icon caret-left icon caret-right instagram pinterest linkedin facebook twitter goodreads question-circle facebook circle twitter circle linkedin circle instagram circle goodreads circle pinterest circle


Did Cesare Borgia Kill Juan Borgia?

Believed to be Juan Borgia 

A post from 2012:


Did Cesare Borgia kill Juan Borgia?


In my  e-mystery, A Borgia Daughter Dies, the first corpse is plucked from the Tiber by the same fisherman who found Juan's body, and became famous because. . . .well, enough of that. If you want to know, A Borgia Daughter Dies will tell you exactly what happened and when, in a fun way.

Cesare Borgia may well have killed  his brother Juan, or had him killed,  to escape from ecclesiastical orders and become the chief soldier of the papacy.  But no one knows for sure.  It's obvious that his own father suspected him, from the pope's  behavior at the time.  Ultimately,  Cesare either persuaded his father that the accusation was false, or the pope decided  to forgive his most competent son.  Pope Alexander VI  could forgive much, but it seems unlikely he could forgive fratricide, particularly since his love for Juan was made clear by the extremes of his mourning.  So I vote for Cesare's powers of persuasion.


It is very unlikely that Lucrezia had anything to do with Juan's murder, contrary to the Showtime miniseries. Juan did not threaten  baby Giovanni Borgia, who was born after Juan died.  And Juan didn't kill Lucrezia's lover, who was not named Paolo and was not a stable boy.  Cesare  did.  (See my earlier blog on this subject, if you want the details. Or read A Borgia Daughter Dies.)


But there were certainly other suspects.   The Showtime series could have blamed Caterina Sforza, who had vowed vengeance for Juan's treatment of her son. These events were fictional, but in real life Juan had botched  a siege of an Orsini  castle, and the Orsini were angry because  Virginio Orsini had died abruptly in the Castel Sant'Angelo, where the pope had imprisoned him for siding with the French army in the recent invasion.  They were sure Virginio was poisoned, and he may well have been.  Secret vengeance by killing a relative was part of the vendetta culture in Italy at the time, and the Orsini /Borgia vendetta dated back at least to the reign of the first Borgia pope, Calixtus III.  And the nine stab wounds, all over Juan's body and legs, suggest multiple assailants who wanted vengeance.  Cesare and Michelotto were killers, but they were rational and efficient ones.  Something that messy doesn't seem like their style.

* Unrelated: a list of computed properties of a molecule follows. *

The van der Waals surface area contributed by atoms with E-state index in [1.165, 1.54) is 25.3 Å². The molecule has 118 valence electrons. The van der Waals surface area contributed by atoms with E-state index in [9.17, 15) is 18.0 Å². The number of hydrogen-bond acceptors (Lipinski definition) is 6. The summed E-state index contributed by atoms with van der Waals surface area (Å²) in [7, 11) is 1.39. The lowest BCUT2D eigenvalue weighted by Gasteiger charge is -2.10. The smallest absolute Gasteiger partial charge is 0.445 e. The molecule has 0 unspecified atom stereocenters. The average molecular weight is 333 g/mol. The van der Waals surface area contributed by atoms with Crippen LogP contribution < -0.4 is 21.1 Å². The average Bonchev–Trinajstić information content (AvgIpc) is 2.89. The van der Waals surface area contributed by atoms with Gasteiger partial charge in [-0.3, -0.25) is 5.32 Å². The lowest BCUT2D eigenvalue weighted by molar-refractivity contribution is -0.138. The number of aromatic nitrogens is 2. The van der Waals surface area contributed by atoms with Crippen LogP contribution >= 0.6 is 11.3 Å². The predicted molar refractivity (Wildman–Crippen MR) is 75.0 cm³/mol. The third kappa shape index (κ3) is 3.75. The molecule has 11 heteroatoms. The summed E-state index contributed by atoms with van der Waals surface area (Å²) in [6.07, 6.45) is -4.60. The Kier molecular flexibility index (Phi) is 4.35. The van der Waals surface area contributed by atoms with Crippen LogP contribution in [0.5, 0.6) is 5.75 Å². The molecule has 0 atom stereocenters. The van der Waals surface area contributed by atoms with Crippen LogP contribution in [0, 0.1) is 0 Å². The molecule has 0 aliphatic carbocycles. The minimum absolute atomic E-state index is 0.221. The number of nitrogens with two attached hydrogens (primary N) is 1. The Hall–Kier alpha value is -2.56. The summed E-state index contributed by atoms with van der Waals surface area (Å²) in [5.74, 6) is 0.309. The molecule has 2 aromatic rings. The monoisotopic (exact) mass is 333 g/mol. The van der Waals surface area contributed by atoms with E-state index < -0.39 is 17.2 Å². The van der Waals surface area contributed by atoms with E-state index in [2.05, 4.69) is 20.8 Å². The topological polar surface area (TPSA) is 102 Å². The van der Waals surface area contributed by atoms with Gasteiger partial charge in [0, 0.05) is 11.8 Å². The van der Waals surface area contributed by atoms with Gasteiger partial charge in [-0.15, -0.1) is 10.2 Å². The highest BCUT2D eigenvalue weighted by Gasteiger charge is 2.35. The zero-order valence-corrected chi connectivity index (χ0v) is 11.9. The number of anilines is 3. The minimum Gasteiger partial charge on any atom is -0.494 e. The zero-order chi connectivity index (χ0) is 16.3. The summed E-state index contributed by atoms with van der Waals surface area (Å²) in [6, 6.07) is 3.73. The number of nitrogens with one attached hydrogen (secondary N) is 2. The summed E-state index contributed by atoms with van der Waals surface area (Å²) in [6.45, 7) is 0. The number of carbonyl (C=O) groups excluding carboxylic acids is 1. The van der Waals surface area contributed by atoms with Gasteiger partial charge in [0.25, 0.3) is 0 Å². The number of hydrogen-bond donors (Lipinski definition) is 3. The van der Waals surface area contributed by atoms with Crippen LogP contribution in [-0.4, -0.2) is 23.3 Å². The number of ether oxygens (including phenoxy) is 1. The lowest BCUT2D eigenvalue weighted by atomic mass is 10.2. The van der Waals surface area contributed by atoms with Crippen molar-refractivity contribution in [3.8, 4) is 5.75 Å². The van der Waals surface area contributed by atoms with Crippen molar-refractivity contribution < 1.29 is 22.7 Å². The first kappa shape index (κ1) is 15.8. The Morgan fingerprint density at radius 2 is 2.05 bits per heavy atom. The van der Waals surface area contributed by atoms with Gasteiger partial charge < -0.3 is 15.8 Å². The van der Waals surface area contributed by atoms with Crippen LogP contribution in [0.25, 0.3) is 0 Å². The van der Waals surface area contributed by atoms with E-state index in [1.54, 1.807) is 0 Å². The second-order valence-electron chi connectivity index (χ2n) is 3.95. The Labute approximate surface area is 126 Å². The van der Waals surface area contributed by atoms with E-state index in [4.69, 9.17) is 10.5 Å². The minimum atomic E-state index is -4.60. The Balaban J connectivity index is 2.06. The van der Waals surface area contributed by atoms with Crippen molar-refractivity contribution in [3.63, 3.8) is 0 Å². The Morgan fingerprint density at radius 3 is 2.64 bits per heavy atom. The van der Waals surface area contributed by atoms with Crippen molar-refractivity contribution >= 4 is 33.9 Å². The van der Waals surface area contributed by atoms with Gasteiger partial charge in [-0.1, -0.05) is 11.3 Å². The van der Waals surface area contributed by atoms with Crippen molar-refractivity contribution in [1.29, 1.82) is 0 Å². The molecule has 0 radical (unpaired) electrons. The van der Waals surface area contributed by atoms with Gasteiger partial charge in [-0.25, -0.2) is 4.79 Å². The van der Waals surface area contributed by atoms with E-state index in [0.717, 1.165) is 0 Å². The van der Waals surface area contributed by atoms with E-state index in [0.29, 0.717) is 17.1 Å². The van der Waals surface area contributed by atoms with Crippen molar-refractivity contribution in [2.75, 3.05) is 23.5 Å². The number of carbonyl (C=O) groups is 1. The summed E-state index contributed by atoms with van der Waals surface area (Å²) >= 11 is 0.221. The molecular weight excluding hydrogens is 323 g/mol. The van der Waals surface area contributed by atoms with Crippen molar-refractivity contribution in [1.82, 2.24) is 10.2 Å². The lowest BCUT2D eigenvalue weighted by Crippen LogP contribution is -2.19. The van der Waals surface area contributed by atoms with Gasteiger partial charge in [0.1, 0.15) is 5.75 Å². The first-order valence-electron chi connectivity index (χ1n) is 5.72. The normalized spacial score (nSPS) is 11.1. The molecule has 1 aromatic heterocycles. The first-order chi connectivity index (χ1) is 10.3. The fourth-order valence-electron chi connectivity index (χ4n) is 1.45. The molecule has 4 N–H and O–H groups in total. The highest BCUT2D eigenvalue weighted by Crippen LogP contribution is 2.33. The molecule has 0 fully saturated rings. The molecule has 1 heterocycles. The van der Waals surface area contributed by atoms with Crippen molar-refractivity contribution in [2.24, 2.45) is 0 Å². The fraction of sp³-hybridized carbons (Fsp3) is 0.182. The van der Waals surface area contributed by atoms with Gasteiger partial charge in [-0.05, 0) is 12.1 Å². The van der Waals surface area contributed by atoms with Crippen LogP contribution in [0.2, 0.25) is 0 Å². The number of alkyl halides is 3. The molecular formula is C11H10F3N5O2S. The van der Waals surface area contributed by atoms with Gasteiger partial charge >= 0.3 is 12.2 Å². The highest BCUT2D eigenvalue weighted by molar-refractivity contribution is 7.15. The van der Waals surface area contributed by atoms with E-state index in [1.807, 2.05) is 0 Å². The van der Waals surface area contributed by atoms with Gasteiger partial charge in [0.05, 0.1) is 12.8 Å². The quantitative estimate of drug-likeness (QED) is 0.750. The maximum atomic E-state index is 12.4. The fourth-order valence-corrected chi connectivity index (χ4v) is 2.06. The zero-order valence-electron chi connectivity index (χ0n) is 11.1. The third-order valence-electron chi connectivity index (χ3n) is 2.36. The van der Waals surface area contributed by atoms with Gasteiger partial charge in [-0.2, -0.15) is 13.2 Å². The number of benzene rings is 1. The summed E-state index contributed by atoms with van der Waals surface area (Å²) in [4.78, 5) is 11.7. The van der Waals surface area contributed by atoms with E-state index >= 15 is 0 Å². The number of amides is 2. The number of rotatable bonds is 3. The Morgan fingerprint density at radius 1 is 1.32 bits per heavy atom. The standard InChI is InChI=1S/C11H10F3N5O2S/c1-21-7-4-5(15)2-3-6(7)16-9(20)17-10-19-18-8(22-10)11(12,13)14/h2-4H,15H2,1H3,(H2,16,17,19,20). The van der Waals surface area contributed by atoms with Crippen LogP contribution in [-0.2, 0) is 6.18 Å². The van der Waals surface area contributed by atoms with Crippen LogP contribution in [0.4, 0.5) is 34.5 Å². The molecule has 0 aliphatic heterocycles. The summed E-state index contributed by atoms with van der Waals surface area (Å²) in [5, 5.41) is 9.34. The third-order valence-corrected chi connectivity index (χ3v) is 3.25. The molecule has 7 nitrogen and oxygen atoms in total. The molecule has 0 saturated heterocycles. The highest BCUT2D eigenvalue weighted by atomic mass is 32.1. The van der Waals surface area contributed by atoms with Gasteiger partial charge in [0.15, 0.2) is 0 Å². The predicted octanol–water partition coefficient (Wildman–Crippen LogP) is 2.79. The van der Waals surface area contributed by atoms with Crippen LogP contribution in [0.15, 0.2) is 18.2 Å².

There were also rumors that a wronged husband, father or brother killed Juan, who was definitely pushy, arrogant  and promiscuous. One thing is certain: it wasn't a robbery.  Juan's body still bore a rich purse when it was pulled from the Tiber. And the fisherman who found it became famous because. . . . Oh, right.  You can read  the story in A Borgia Daughter Dies.  I believe the first pages are free--you can easily  find the answer there. 




Be the first to comment

The Second Half of Lucrezia Borgia's Life

Palace of Diamonds, Ferrara, Italy


A blog from 2013: 



Lucrezia Borgia spent the second half her life in Ferrara. After two marriages that ended in bizarre and terrible ways–as you will see if you read my book, A Borgia Daughter Dies, or watch the Showtime series– her last marriage to the Duke of Ferrara, Alfonso I (or Alfonso II if you count how many husbands she had named Alfonso) was relatively tranquil.